Revisiting What Qualifies a True Reversal After the US Equity Rout
- Two axioms to remember: markets can remain rational than we remain solvent and true reversals happen extraordinarily infrequently
- US indices suffered an extreme loss this past session with the S&P 500 working on its worst month since February 2009
- The primary qualifier of a true reversal is follow through - but there are more timely ways to help qualify than 'after the fact'
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An Extreme Day
By most metrics, the performance from US equity indices Wednesday was exceptional. The blue-chip Dow Jones Industrial Average dropped 2.4 percent while the broad S&P 500 fell 2.5 percent. For both, the single-day slide was only the largest red day in a few weeks. However, there have been very few of these intense retreats in the past few years. What's more, the additional loss of altitude is putting this market on pace for a slump that could set a permanent reversal in course. From its peak high set earlier in the month, the Dow is down almost 9 percent, currently pacing the worst monthly performance for the index since March 2010. As for the S&P 500, it is within stone's throw of a 10 percent slide from the September 21 intraday high - which would qualify as a technical 'correction'. For scale, the tech-heavy Nasdaq has registered the most remarkable pain both for the past session and this month. Once the high-flyer of this outperforming regional asset class, the 4.4 percent drop was the steepest single-day decline since August 2011, and if the month were to close out right now, it would be the worst showing in exactly a decade. And, comparisons to the height of the Great Financial Crisis rarely carry a positive connotation. For some, the severity of the session's losses are motivation to call a bottom. However, a complete flush that preempts a reversal usually comes after a systemic and/or long retreat. We have yet to see that degree of capitulation.
Nasdaq Chart and Pace of Return (Monthly)
The Importance of Rational Evaluation in the Heat of the Moment
For someone like myself, the tumble that we have seen unfold in October looks to be the start of a long over-due retreat in an excessive build up in speculative interests. I have held a bearish view on the disparity between price and value for risk-leaning markets for a number of years now. I do not say that to signal some vindication from recent price action, but to point out the importance of timing and conviction. Had I acted on my bearish views back in 2015 when they were starting to form, I would have been delivered a crushing loss as momentum continued to carry speculative exposure higher and higher. It is important to formulate a view on underlying value of a market, but acting on that assessment only makes sense when the speculative masses share the perspective - whether via the same underlying reasoning or simply through kismet of convenient bedfellows. There are two market axioms that come to mind when we see market conditions akin to what was registered this past session. The first is the saying attributed to famed-economist John Maynard Keynes and are more commonly quoted as 'the market can remain irrational longer than you can solvent'. Trading one's own convictions does not always translate into trading the market's reality. Another observation is one more readily established in statistics rather than through a single person. True reversal of trend - rather than temporary setbacks in prevailing trends - occur very rarely in the course of long span of time. To persistently call reversal is to defy the logic of the markets.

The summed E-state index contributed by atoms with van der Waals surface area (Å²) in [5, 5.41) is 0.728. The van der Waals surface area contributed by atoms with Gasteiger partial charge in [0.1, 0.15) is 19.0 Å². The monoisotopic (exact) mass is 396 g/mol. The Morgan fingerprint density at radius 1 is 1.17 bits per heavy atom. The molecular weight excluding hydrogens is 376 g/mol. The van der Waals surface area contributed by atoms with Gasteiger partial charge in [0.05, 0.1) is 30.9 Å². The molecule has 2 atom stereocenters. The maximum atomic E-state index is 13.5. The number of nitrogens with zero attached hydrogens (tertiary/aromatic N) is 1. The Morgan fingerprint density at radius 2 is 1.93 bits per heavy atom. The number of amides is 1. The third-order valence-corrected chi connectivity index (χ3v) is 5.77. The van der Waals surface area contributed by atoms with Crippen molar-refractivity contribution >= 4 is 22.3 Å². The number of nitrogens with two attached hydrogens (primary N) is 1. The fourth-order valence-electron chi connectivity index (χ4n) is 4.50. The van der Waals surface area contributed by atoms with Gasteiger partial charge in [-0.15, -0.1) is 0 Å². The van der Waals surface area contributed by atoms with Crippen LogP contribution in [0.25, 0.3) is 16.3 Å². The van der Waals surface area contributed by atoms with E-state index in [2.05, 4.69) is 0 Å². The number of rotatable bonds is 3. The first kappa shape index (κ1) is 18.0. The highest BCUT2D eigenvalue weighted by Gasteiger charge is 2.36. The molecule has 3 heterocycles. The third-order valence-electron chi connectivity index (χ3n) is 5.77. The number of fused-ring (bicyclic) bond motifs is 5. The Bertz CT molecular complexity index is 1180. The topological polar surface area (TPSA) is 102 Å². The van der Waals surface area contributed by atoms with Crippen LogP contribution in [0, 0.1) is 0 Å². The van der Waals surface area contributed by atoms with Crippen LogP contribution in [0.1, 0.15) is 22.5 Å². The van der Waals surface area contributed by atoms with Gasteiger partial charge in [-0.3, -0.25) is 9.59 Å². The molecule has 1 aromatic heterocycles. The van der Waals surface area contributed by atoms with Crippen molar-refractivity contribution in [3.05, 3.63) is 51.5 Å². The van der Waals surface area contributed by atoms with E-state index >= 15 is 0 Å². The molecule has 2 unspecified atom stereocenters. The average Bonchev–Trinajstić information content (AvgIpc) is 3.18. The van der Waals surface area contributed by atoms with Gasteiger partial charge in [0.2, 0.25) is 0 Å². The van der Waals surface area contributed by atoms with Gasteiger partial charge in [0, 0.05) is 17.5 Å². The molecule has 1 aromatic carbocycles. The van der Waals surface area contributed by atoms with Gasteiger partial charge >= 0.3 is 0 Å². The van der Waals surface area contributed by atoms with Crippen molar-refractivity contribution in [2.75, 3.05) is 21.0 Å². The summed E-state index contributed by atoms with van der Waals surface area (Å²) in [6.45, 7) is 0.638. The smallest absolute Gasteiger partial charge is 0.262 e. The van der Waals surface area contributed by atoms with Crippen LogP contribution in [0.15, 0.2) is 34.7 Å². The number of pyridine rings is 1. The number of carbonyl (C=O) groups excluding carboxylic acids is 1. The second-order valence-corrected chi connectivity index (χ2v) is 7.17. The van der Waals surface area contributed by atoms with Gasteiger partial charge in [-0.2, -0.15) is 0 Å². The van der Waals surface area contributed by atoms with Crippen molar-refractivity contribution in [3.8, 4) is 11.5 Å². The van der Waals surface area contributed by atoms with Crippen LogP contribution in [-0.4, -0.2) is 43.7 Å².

Daily Chart of S&P 500
What Is the Single Best Signal of a Breakout or Reversal?
So, if we are looking for a single factor that could be most relied upon to indicate a systemic reversal or critical break with trend intent, what would it be? I think that few would dispute that indication of follow through would be the most appealing signal upon which an investor would act with confidence. That said, establishing true follow through only happens after the fact when the trend has been established...and the opportunity squandered. Of course, there are qualifiers that can be utilized that don't necessitate the market passing us by. Rather than relying on a severe move over a short period or the break of a particularly prominent technical barrier, the correlation of various speculative assets can prove the technical trader's equivalent measure of a seismic motivation. We can get a similar assessment from a more comprehensive fundamental evaluation. If there is a specific response to trade wars, earnings or geopolitical risks surrounding nuclear agreements among other issues, we can follow the drive as the theme runs. So, is this October retreat the makings of a systemic and deep reversal? We discuss that in today's Quick Take video.
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